Excellent.

Thanks for digging that up.

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  #5  
02-12-2010, 04:15 PM
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Quote:
Originally Posted by admin View Post
Dirty heads generally show analog noise on screen. Speckles of "snow" would be one example. Sometimes you'll get distortion of the image, but that has to be major dirt -- and possibly damage to the head, too.

The way to properly clean a head is to lightly drop some denatured or 70-90% isopropyl alcohol on a non-cotton swab, firmly but gently press the swab against the head, and slowly turn it one rotation. Do not press too hard, you don't want to damage the ferrite heads!!

Those "cleaning tapes" are largely crap, often causing damage to the heads.

If it makes you feel any better, I have a similar issue on a VCR here. Sometimes it randomly displays snow stripes on screen. Cleaning the heads properly doesn't work. I have a mylar cleaning tape that I run through the deck, and it somehow fixes it temporarily. A hour or two later, the problem is back. I have no explanation for it. You're the only other person to report this issue, and I've had it for about 6 years now. The problem, the mylar cleaning tape -- they sound identical.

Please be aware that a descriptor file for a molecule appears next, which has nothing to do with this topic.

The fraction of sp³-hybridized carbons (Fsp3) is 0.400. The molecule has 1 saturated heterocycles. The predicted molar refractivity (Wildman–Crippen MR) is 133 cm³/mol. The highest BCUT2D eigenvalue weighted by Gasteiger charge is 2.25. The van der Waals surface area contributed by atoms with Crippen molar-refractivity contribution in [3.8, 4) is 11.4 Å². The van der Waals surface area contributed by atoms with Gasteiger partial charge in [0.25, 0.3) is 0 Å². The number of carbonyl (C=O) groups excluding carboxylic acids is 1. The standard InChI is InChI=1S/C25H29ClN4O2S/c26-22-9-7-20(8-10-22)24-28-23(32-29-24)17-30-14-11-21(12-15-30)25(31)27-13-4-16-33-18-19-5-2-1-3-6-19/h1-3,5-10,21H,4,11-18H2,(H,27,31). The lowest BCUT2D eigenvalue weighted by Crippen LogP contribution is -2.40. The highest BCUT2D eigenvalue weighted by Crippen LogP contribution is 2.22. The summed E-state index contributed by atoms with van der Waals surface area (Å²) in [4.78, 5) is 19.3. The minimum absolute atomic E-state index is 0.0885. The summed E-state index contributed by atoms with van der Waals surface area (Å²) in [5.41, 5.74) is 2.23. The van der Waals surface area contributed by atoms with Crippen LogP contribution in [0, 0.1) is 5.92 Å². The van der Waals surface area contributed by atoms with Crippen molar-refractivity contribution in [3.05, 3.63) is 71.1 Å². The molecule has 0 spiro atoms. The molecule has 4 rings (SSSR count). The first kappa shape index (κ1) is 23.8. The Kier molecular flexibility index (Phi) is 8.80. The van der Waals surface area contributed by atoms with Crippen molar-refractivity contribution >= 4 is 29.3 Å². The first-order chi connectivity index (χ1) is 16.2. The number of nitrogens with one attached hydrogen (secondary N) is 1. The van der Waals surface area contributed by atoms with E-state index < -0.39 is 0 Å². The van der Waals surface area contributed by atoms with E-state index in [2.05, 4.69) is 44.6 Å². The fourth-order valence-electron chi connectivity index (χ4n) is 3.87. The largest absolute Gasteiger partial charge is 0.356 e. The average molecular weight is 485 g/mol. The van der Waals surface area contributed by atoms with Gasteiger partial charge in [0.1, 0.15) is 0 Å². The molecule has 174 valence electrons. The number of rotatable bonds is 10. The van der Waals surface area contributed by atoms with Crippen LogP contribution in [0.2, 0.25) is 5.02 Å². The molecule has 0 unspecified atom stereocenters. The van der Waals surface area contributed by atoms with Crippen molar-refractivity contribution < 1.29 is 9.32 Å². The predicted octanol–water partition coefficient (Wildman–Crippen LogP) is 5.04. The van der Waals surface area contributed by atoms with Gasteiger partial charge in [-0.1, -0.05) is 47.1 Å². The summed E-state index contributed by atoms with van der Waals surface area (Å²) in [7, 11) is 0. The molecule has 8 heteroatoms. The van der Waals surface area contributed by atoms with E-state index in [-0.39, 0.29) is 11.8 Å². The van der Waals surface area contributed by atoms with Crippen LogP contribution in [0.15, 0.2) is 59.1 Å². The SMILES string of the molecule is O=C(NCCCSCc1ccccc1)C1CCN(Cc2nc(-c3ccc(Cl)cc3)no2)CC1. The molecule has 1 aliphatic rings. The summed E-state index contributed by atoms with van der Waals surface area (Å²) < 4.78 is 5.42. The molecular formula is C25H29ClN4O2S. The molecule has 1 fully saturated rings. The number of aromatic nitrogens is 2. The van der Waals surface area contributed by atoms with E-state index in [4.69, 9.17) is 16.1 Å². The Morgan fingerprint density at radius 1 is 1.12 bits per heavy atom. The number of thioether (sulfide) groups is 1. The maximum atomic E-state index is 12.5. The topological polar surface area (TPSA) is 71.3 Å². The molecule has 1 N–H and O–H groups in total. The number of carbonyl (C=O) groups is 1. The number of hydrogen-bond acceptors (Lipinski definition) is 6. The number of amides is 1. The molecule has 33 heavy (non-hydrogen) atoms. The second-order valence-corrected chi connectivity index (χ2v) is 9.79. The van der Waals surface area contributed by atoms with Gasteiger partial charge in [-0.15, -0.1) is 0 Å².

Here's a simulated image of my annoying issue:

Attachment 651

It's not a tracking error.

This deck is only used a few times per year, so I've not worried about it too much. Still an aggravation, though.
Too expensive to replace, too valuable to do without.

...So that's a mylar cleaning tape? Now this problem is only there playing certain tapes so it makes me wonder if it's the tapes.
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  #6  
02-12-2010, 04:31 PM
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Mylar ... polyester .... one of the two.

Quote:
Regardless of your camcorder's format (VHS, VHS-C, S-VHS, S-VHS-C, Hi8, 8mm, Digital8 or Mini DV) the physical characteristics of the recording medium are virtually the same. All videotape begins life as a ribbon of mylar film. The backing is coated with a variety of metal materials onto which images and sounds are recorded when the metal particles are magnetized. The smaller the metal bits, the better the images and sounds.

Metal oxide is the basis for the VHS family of tapes, including standard and compact VHS and S-VHS. It is produced by adhering oxidized metal to polyester film. Metal Particle (MP) tape is produced by much the same process but the film is coated with small metal particles instead of oxides. Metal Evaporated (ME) tape contains metal particles bound to the polyester film by a special evaporation process. MP and ME tapes are only available in the 8mm, Hi8 and Mini DV formats.
from http://www.videomaker.com/article/7288

This kind of stuff drives me nuts. Contradicts itself in the same article not 5 sentences apart.

Looking at the sample image at http://www.videointerchange.com/tape.htm the backmost layer is probably mylar, while the middle layer is the polyester.

I knew this 10 years ago.

Anyway...

From what I can tell, it's a standard tape, but is pre-coated with a cleaning chemical of some kind, rather than oxides or particles for recording.

I used to have 10 tapes like this, but am down to my last two.